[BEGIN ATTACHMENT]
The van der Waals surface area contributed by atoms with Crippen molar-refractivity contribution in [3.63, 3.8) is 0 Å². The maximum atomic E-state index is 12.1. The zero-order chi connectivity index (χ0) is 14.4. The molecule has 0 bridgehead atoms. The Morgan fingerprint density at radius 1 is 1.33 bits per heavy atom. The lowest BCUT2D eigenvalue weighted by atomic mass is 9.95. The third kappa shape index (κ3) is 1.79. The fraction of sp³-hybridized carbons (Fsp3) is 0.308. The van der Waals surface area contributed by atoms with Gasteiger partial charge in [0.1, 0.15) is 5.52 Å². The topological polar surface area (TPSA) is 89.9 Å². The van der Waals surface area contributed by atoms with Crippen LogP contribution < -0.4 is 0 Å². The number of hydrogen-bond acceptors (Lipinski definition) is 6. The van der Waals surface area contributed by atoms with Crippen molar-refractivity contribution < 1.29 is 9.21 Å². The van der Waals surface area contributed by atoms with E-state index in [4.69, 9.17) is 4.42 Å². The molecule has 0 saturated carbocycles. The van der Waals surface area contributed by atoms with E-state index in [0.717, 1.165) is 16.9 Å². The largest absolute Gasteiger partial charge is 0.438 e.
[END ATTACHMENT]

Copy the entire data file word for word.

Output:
The van der Waals surface area contributed by atoms with Crippen molar-refractivity contribution in [3.63, 3.8) is 0 Å². The maximum atomic E-state index is 12.1. The zero-order chi connectivity index (χ0) is 14.4. The molecule has 0 bridgehead atoms. The Morgan fingerprint density at radius 1 is 1.33 bits per heavy atom. The lowest BCUT2D eigenvalue weighted by atomic mass is 9.95. The third kappa shape index (κ3) is 1.79. The fraction of sp³-hybridized carbons (Fsp3) is 0.308. The van der Waals surface area contributed by atoms with Gasteiger partial charge in [0.1, 0.15) is 5.52 Å². The topological polar surface area (TPSA) is 89.9 Å². The van der Waals surface area contributed by atoms with Crippen LogP contribution < -0.4 is 0 Å². The number of hydrogen-bond acceptors (Lipinski definition) is 6. The van der Waals surface area contributed by atoms with Crippen molar-refractivity contribution < 1.29 is 9.21 Å². The van der Waals surface area contributed by atoms with E-state index in [4.69, 9.17) is 4.42 Å². The molecule has 0 saturated carbocycles. The van der Waals surface area contributed by atoms with E-state index in [0.717, 1.165) is 16.9 Å². The largest absolute Gasteiger partial charge is 0.438 e.